I've not been given any guidance on how to respond to a diagnosed dementia mother, so usually (not yesterday when I failed) i never argue, never try and reason ..... as the excellent article explains. But still I'm controlling and bossy and I don't even live with them - just visit at weekends where I cook, sort and leave them able to cope until I return the following weekend. I'm still working - have no option so do the best I can and give them most of any spare time.

Such a worry ..... my brother and I are waiting for a crisis which seems to get closer each day.

Thank you again for support, help and understanding. Truly makes such a difference to a hellish day.
 

lemonbalm

Registered User
May 21, 2018
586
Having a mum made mainly out of fireworks is very tricky. All that walking on eggshells and it's difficult to get it right, when actually there isn't a right or wrong, just a best you can do for this moment. If your mum is like mine (which it certainly sounds as though she is, or was at that stage) she is probably lashing out because she's frightened and unsure of herself. It makes the insults a jibes a bit less painful. As far as the missing clothes, food and so on, I suppose I normally said something like "oh do you think so? I'll see if I can find them/sort that out/I'll buy some more and bring them over next time" - I'm sorry, I know it's exhausting!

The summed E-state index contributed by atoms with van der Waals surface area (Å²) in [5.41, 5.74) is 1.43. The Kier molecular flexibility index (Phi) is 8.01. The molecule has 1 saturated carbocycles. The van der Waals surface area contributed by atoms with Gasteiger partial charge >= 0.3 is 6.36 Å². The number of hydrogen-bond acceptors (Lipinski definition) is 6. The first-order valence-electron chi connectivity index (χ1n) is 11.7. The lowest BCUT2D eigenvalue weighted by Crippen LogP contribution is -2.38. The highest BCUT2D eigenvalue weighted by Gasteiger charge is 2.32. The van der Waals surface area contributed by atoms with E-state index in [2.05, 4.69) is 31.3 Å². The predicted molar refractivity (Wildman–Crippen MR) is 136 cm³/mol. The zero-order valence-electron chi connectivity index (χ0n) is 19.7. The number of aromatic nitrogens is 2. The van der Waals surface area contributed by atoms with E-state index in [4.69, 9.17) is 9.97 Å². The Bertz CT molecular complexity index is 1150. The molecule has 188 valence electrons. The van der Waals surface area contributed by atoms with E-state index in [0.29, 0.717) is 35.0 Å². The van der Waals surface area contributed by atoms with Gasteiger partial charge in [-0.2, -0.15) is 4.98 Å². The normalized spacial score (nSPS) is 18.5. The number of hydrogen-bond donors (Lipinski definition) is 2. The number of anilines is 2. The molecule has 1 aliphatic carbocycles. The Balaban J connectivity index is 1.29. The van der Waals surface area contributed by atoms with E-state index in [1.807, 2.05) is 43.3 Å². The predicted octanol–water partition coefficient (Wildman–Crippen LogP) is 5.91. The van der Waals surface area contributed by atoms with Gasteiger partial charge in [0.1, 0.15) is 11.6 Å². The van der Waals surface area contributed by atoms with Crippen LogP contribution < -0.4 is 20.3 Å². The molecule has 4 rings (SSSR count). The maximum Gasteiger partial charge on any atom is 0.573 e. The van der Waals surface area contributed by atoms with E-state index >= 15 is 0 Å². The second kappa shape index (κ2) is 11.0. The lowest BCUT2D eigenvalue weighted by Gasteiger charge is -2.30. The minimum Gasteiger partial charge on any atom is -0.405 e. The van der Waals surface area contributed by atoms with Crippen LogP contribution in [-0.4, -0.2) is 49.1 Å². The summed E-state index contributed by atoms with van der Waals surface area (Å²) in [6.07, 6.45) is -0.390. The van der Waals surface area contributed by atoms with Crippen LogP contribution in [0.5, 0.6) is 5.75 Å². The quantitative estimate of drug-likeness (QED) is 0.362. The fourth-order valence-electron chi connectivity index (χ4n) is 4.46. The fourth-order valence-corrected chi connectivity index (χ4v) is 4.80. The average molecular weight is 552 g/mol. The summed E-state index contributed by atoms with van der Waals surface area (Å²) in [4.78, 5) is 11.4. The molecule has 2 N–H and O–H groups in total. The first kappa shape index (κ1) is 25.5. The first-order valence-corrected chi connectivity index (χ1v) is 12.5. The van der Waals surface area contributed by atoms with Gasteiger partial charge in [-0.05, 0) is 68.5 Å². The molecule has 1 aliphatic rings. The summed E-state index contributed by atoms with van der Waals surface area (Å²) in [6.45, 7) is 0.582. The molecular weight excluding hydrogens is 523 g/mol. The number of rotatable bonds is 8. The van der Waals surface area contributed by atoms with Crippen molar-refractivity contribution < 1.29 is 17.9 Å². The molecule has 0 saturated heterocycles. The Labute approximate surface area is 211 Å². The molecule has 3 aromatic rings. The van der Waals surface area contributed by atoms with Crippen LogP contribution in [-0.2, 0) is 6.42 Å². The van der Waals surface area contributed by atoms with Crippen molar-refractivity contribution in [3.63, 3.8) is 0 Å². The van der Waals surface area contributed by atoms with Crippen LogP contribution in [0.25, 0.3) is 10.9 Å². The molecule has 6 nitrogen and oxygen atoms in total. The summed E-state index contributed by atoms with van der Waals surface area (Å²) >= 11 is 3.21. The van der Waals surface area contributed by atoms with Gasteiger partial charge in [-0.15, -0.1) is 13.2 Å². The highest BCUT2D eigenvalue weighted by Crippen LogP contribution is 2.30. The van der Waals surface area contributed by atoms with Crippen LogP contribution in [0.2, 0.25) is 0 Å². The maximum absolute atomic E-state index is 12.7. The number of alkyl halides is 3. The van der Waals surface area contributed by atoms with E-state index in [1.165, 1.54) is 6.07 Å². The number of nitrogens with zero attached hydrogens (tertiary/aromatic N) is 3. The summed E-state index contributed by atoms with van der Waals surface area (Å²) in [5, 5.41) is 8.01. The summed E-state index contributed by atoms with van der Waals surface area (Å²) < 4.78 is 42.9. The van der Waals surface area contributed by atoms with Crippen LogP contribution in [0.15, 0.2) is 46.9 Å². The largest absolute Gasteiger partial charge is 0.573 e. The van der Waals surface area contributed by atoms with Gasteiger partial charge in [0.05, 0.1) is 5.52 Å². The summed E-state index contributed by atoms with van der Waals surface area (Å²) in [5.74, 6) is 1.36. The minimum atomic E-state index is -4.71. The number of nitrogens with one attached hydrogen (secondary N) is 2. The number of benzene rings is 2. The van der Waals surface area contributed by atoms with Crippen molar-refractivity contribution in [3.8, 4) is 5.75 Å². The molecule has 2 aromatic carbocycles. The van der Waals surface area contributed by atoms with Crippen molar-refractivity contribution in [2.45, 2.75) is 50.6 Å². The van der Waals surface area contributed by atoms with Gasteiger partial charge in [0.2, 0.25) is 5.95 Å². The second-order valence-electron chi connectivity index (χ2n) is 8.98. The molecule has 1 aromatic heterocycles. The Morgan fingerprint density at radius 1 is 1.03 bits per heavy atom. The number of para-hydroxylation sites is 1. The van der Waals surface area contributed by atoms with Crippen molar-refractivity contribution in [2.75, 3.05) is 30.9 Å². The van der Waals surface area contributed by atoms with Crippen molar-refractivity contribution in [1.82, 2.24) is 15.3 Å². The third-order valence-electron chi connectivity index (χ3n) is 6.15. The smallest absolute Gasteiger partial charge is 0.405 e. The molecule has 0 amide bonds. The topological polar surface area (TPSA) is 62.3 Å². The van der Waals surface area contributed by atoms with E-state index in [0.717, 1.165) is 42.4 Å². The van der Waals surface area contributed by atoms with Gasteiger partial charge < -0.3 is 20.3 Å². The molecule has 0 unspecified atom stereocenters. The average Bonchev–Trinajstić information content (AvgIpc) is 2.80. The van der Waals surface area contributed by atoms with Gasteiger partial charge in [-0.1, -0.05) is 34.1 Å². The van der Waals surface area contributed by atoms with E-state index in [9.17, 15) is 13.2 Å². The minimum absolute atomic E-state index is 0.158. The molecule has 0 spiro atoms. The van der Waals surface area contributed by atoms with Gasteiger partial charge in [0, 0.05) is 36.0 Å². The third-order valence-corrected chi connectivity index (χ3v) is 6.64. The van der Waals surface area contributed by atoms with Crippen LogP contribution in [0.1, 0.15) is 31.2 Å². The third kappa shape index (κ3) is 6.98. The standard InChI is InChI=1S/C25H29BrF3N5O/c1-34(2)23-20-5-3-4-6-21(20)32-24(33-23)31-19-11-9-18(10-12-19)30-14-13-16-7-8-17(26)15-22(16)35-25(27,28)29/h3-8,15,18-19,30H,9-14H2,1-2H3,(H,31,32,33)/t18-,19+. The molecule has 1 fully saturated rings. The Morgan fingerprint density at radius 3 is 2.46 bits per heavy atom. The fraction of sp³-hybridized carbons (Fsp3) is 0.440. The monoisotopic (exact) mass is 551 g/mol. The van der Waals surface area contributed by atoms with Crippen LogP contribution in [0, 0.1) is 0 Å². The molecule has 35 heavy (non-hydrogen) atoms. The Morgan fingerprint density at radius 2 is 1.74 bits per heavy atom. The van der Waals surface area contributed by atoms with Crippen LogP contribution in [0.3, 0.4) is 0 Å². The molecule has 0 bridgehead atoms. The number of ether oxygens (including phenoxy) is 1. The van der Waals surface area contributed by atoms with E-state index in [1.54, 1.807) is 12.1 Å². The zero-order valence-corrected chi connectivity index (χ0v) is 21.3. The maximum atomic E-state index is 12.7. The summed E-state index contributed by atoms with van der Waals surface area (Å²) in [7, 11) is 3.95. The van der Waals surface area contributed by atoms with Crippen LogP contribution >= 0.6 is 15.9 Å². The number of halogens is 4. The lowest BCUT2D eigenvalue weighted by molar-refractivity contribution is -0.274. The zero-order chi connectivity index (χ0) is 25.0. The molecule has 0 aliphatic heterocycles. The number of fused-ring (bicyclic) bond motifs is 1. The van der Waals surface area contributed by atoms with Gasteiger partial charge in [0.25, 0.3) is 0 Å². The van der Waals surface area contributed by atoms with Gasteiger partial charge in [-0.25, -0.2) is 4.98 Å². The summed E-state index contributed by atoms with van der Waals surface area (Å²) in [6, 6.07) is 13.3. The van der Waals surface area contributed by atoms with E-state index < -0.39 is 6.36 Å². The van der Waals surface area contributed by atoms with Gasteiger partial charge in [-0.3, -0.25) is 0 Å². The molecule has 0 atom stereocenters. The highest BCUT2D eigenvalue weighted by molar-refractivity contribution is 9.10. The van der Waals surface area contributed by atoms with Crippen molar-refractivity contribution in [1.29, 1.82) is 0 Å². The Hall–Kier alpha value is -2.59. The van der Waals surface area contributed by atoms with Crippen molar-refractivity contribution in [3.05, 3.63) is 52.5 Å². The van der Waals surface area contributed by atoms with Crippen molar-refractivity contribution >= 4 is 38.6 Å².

lemonbalm

Registered User
May 21, 2018
586
I've just thought (you've probably already thought of it), could the nurse who comes in to do the medication persuade your mum to do a urine sample?
 

Sirena

Registered User
Feb 27, 2018
2,287
Hello @Buckeroo
In reply to your question about how to respond with issues like the clothes or the freezer, I would not remind her of her diagnosis. To ease her fear you have to enter her world, and say whatever would be most comforting. Don't worry about what is true/factually correct. Try saying something like "oh dear, that's annoying isn't it - don't worry, I'll sort it out". You'll probably have to say the same thing several times every day.